In yet another example about how our lives continue to be upended by COVID-19, a recent piece in the New York Times highlighted the particular challenges of Alcoholic Anonymous members who can no longer attend weekly, in-person meetings.

This is a major health issue given that meetings are central to recovery, and isolation, stress, and anxiety can all act as triggers to relapse. As the author notes:

“During a time ‘people who can drink normally’ — A.A. lingo for nonalcoholics — are stocking up on liquor, A.A. members, and there are some 2.1 million of us, are hellbent on keeping the meetings going,”

And to keep them going, many have turned to Zoom, attending meetings sometimes multiple times a day with as many as 50 other members in the room. While the author notes that the Zoom meetings can be “coherent and powerful” at times, she also highlights several shortcomings of video conferencing for these types of interactions.

The good news is that there is now an alternative to video conferencing. Support groups held in virtual reality (VR) address many of the shortcomings of video while providing additional benefits.

Below are excerpts from the article followed by observations of how virtual reality could improve the experience.

“In my experience, A.A. is about bodies in space — hugs, pats on backs, a tissue when you need it.”

One of the primary differentiators between video and VR is that VR is spatial. Unlike the ‘Brady Bunch’ grid of faces common in video chat, avatars sit in chairs in a life-like room. If I turn to the left, I see those sitting to my left. If I look up, I see the same ceiling as everyone else.

And though we are not quite at the point of replicating the feeling of a hug in VR, fist bumps, high fives, handshakes and other hand gestures provide haptic feedback. In other words, when I turn to my neighbor and we touch hands, I will feel a small vibration. And I can always pass a virtual tissue even if it is just a gesture of support.

“Of course, the applause was silent, since we were all streaming the meeting and we were all on mute.”

Unlike video chat, audio within VR is spatial. So if the person to my right is speaking, I will hear it first in my right ear and, when I naturally turn, the person’s voice will become a bit clearer and louder.

More importantly, voice in VR tends to be sharper than in video chats because audio levels and clarity channeled through a common device (the headset) versus being subject to the limitations of everyone’s unique microphones.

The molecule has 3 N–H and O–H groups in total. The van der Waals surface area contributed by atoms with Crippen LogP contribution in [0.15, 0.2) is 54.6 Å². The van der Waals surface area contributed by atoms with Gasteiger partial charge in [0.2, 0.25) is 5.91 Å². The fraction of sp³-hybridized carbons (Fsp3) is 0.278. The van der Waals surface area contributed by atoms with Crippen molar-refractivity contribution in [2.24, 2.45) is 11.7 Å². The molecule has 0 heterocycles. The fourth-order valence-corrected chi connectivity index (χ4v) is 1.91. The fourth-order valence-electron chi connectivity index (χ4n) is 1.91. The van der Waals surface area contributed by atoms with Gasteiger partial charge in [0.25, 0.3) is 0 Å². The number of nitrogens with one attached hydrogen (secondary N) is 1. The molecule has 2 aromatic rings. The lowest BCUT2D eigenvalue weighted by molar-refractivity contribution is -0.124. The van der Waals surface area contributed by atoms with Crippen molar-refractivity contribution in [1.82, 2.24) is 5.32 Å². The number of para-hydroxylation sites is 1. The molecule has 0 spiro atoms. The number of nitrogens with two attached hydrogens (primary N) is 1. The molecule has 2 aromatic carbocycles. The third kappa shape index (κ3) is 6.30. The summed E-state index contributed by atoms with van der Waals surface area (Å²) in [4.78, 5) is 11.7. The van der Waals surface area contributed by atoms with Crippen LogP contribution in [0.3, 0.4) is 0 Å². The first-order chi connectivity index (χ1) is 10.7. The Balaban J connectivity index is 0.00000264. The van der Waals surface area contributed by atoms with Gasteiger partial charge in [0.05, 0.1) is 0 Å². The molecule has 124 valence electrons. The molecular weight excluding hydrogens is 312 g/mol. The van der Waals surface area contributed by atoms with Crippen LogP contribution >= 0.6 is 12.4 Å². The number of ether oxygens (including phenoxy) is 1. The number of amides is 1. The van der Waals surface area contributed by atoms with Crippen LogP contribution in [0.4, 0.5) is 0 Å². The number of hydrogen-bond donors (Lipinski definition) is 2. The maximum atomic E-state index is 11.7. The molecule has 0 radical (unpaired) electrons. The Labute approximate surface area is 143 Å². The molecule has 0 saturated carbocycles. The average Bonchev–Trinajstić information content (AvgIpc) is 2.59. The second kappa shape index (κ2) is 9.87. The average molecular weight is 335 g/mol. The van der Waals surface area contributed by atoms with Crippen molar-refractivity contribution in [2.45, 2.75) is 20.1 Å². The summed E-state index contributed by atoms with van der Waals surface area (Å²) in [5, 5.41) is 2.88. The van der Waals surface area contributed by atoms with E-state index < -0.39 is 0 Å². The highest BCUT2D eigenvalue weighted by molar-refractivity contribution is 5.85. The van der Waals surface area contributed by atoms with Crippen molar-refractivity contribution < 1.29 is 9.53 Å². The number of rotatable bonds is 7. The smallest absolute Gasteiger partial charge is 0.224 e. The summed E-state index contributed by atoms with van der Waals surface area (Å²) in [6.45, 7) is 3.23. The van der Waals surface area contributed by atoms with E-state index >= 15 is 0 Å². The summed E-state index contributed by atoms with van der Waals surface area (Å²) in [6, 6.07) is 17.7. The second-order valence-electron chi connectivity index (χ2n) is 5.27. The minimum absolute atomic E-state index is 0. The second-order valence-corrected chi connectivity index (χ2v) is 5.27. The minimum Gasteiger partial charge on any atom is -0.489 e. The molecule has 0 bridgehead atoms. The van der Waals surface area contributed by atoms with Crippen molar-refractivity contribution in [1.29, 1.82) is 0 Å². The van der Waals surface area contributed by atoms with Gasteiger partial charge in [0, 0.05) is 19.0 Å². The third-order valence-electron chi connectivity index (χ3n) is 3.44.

“In short order we have grown used to disclosing our intimate secrets into our laptop cameras, like a bunch of extremely earnest and fully dressed camgirls. It has been weird.”

One of the primary advantages of support groups held in VR is that all participants assume the identity of a personalized avatar. There is no need to stress about how you look on camera or whether the lighting is right or whether someone may walk into the room itself. Everyone in a VR support group is in a shared space with the same virtual views of one other and the environment.

“Still, knowing I’m on the internet discussing the most shameful part of my life, and changing my profile hastily to delete my last name, makes me freshly nervous about how candid I can be in this setting.”

With recent issues around video chat security (Zoom bombing) as well as the fact that anyone can take a screenshot at any time and reveal everyone who was in a meeting, it is understandable that privacy concerns exist when attending support groups remotely.

One of the primary advantages of virtual reality is that identity is fully protected through the use of avatars. Real world names and faces are not visible and hints about the real world location of the participant are not revealed through their camera.

“The memory of that gift, of how bad it once was and how, to my daily astonishment, good it is now, is what I get from the global network of rudimentary 3-D meeting spaces known as “the rooms.”

Virtual reality provides the closest experience to being in a physical room outside of actually being there. Whether the room is meant to be a realistic recreation of an actual meeting room or it is designed to instill calm and focus, the benefits that come with the familiarity and repetition of meeting in the same place each week can be replicated in VR.

“On Zoom, an icon appeared: another “hand” was raised, and the chair of the meeting unmuted someone, who displaced me in the center of the screen.”

Here, the author summarizes one of the biggest overall issues with video conferencing for support groups. The flow of conversation is disjointed and unnatural with the screen jumping from participant to participant based on them triggering their audio. This means everyone has to mute, then unmute and then re-mute every time they wish to speak.

In VR, participants are seated in a circle and anyone can raise their hand and speak at any time without displacing someone else on the ‘screen.’ This creates a much more life-like and free flowing space for interacting and sharing without distraction.

“I heard that alcoholics fear two things: Change. And the way things are right now. The trick is accepting both.”

Attending an AA meeting remotely is certainly a change but virtual reality can make that change feel less abrupt and unnatural. Even after this current situation has passed, here are plenty of people who can benefit from being able to join a remote support group in a realistic, familiar setting without fear of their privacy being compromised.

Foretell Reality is an enterprise VR solution for interpersonal communication and business collaboration. Learn more here.

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